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(Laura A. Oda/Staff archives)

This fall, as more than 8,000 young people return to Oakland Unified School District high schools, we are reminded that the future of our communities rests in the hands of these students.

In Oakland, we know this is no small responsibility. We are a city with great resources and energy, but also a city with challenges.

Young people have both the ability and the will to fix community problems. With technology, they also have the means to find creative solutions. Ensuring they have the access and skills to make the best use of digital media, however, is essential.

This year, Oakland Unified School District is expected to consider a proposal by Acting Superintendent Gary Yee to approve a new graduate profile detailing requirements for successful high school graduates.

If adopted, it would state that students will graduate from high school "college, career, and community ready." Adding community readiness recognizes that education should be not only a collection of facts and skills but also preparation to join with others in our democracy to make our communities better places in which to live and work.

One way students are already becoming community ready is through the Educating for Democracy in the Digital Age initiative. Through EDDA, OUSD is working with 40 teachers across the district to engage young people in projects that give them opportunities to make sense of their community struggles and to see better possibilities.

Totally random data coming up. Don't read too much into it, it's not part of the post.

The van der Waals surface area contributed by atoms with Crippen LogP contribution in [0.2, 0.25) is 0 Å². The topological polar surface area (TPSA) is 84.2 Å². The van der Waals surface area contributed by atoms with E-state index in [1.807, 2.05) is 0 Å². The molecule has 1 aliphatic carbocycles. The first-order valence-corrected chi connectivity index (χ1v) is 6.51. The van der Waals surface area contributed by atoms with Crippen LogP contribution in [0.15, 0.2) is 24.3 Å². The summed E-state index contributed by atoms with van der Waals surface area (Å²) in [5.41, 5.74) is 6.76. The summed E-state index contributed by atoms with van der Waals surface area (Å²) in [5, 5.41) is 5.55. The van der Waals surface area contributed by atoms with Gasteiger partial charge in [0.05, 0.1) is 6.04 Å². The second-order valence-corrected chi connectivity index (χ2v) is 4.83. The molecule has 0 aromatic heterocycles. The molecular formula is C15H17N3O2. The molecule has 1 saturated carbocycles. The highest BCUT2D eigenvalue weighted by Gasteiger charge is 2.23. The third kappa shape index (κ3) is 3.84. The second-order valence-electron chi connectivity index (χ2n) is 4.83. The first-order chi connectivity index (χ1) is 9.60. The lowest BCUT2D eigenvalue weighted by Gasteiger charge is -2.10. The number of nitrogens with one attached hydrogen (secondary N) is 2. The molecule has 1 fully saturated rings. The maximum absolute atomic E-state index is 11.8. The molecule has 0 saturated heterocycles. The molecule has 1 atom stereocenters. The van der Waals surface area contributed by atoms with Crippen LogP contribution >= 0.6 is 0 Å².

Students are using their course content and Common Core skills for a purpose -- to understand and advocate for issues impacting their communities.

With the Internet comes access to a wealth of information, but that deluge can create confusion over which sources are credible and which come with misinformation or bias.

In an era where 46 percent of young people report getting news and information through social network sites, now is the time to ensure they learn how to find credible sources of information.

Although students may seem more technologically savvy than their elders, they still need mentors to help them with research and critical-thinking skills.

EDDA teachers in Oakland high schools are taking up this challenge, teaching their students Internet research skills and effective ways to share ideas about social issues.

They are connecting their students to audiences across the country through blogs and social networks. They are giving students tools to assess the credibility of online information and encouraging students to be mindful of their public presence.

These efforts are not easy. Computers are not always available, Internet connections can be unreliable, and protection policies -- such as filters denying access to social network sites or bans on cell phones in schools -- can impede educational uses of the Internet.

However, knowing students need information-literacy skills to be college, career, and community ready, teachers push themselves and their students to be creative problem solvers.

For 45 years, Mills College has dedicated efforts to supporting the Oakland Unified School District.

We applaud the board and the acting superintendent for taking up the question of community readiness and encourage them to approve the graduate profile with this addition.

As they move forward, we ask that they consider what kinds of professional development, infrastructure and technology policies will best enable students to be ready to take action for their communities using the technology they love.

Ellen Middaugh, research director of the Civic Engagement Research Group, and Mills College professor of education Joseph Kahne serve as co-principal investigators of Educating for Democracy in the Digital Age.